Slow Down Fast Fashion
Tips and resources to inspire sustainable and slow fashion consumption.
Objective: Tap the "Explore the Map" button below to begin exploring this interactive map. Zoom-in on high resolution details and discover English translations of the classical Chinese text, images, and synopsis by scholars.
Sea creatures cavort in the waves, a six-masted trading vessel sails the Atlantic, and exotic animals populate the southern continent in this monumental eight-panel map.
The world is displayed in two hemispheres, reversing the conventional European positioning so that China and the Pacific are toward the center, with the prime meridian (where the longitude is 0°) running through Beijing.
Made by the Flemish priest Ferdinand Verbiest (1623–1688) with the help of Chinese collaborators, the map is one of the largest woodblock-printed maps of its type. Verbiest arrived in China after the Ming dynasty had fallen to the Manchu-ruled Qing dynasty. Highly skilled in many disciplines, he became a court adviser, working especially closely with the Kangxi emperor. This ruler was astute in using the service of Jesuit missionaries in ways that furthered his own political power and he enlisted Verbiest’s aid with astronomical predictions, calendrical studies and ballistics.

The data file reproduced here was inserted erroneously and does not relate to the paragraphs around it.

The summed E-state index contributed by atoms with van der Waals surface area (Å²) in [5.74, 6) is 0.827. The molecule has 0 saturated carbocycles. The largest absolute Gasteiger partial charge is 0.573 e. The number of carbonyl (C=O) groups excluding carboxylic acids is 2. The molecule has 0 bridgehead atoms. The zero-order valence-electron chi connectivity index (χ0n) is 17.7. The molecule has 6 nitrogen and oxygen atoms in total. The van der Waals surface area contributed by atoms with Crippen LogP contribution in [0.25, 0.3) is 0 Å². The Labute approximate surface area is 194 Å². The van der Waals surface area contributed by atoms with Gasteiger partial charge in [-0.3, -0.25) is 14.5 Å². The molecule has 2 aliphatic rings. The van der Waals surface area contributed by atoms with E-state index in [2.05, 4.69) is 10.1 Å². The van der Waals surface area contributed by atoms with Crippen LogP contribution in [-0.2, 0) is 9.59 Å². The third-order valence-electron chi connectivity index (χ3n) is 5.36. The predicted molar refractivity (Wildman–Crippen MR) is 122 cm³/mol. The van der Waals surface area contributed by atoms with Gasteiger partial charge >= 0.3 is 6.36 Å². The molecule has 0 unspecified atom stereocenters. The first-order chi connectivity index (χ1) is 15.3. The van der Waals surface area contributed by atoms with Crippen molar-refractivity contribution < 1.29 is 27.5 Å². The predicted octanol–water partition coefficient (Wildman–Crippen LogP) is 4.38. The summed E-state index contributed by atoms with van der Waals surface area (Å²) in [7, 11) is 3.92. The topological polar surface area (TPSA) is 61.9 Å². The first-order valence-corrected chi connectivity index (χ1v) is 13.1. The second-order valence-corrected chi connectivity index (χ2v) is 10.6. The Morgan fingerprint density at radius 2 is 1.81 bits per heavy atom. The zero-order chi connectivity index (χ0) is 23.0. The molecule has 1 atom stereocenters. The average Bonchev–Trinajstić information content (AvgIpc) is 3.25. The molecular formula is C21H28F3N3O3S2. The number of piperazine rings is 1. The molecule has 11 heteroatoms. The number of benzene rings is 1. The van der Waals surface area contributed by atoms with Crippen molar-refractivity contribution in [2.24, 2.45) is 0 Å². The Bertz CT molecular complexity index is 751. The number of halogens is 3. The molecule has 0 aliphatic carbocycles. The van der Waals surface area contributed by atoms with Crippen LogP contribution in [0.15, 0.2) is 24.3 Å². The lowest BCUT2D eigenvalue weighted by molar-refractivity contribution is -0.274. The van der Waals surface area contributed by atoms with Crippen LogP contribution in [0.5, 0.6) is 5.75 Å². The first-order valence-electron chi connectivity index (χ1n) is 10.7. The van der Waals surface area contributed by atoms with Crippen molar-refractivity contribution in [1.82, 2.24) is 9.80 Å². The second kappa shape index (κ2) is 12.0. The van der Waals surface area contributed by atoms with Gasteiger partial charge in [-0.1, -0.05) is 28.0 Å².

This map is featured in the exhibition, China at the Center: Rare Ricci and Verbiest World Maps, on view at the Asian Art Museum from March 4–May 8, 2016. View another map in this exhibition by Matteo Ricci (Italian, 1522–1619).
The passages on this map combine fact with fantasy. In descriptions of the peoples of the world, the text reflects the seventeenth-century viewpoints and prejudices of its makers.